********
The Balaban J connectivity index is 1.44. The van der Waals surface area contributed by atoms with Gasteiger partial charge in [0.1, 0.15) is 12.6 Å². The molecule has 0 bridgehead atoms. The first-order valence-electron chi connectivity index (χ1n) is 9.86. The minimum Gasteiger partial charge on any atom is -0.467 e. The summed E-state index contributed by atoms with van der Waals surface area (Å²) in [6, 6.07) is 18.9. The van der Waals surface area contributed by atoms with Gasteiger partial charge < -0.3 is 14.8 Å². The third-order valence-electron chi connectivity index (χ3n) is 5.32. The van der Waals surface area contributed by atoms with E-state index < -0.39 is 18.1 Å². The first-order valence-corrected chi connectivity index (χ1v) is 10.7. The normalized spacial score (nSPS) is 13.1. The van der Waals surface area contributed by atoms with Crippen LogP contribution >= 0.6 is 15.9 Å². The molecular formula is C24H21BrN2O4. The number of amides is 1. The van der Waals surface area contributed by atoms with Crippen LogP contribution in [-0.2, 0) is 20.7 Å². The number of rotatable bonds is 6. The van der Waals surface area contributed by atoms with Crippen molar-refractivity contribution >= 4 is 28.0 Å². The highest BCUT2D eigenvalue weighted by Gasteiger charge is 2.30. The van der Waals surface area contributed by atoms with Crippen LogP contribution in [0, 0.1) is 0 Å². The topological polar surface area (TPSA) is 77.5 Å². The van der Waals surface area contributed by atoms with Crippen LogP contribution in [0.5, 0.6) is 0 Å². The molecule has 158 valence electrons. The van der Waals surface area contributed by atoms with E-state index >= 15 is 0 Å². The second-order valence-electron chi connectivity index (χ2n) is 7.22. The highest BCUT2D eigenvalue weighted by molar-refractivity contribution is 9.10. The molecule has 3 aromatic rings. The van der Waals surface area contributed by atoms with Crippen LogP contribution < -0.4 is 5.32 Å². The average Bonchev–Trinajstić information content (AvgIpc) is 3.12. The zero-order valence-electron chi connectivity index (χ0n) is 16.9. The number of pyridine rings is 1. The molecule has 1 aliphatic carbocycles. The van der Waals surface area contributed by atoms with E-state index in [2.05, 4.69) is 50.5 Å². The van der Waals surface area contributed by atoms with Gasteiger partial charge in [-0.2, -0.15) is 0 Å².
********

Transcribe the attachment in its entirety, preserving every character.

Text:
The Balaban J connectivity index is 1.44. The van der Waals surface area contributed by atoms with Gasteiger partial charge in [0.1, 0.15) is 12.6 Å². The molecule has 0 bridgehead atoms. The first-order valence-electron chi connectivity index (χ1n) is 9.86. The minimum Gasteiger partial charge on any atom is -0.467 e. The summed E-state index contributed by atoms with van der Waals surface area (Å²) in [6, 6.07) is 18.9. The van der Waals surface area contributed by atoms with Gasteiger partial charge < -0.3 is 14.8 Å². The third-order valence-electron chi connectivity index (χ3n) is 5.32. The van der Waals surface area contributed by atoms with E-state index < -0.39 is 18.1 Å². The first-order valence-corrected chi connectivity index (χ1v) is 10.7. The normalized spacial score (nSPS) is 13.1. The van der Waals surface area contributed by atoms with Crippen LogP contribution >= 0.6 is 15.9 Å². The molecular formula is C24H21BrN2O4. The number of amides is 1. The van der Waals surface area contributed by atoms with Crippen LogP contribution in [-0.2, 0) is 20.7 Å². The number of rotatable bonds is 6. The van der Waals surface area contributed by atoms with Crippen molar-refractivity contribution >= 4 is 28.0 Å². The highest BCUT2D eigenvalue weighted by Gasteiger charge is 2.30. The van der Waals surface area contributed by atoms with Crippen LogP contribution in [0, 0.1) is 0 Å². The topological polar surface area (TPSA) is 77.5 Å². The van der Waals surface area contributed by atoms with Crippen LogP contribution in [0.5, 0.6) is 0 Å². The molecule has 158 valence electrons. The van der Waals surface area contributed by atoms with E-state index >= 15 is 0 Å². The second-order valence-electron chi connectivity index (χ2n) is 7.22. The highest BCUT2D eigenvalue weighted by molar-refractivity contribution is 9.10. The molecule has 3 aromatic rings. The van der Waals surface area contributed by atoms with Crippen LogP contribution < -0.4 is 5.32 Å². The average Bonchev–Trinajstić information content (AvgIpc) is 3.12. The zero-order valence-electron chi connectivity index (χ0n) is 16.9. The number of pyridine rings is 1. The molecule has 1 aliphatic carbocycles. The van der Waals surface area contributed by atoms with E-state index in [2.05, 4.69) is 50.5 Å². The van der Waals surface area contributed by atoms with Gasteiger partial charge in [-0.2, -0.15) is 0 Å².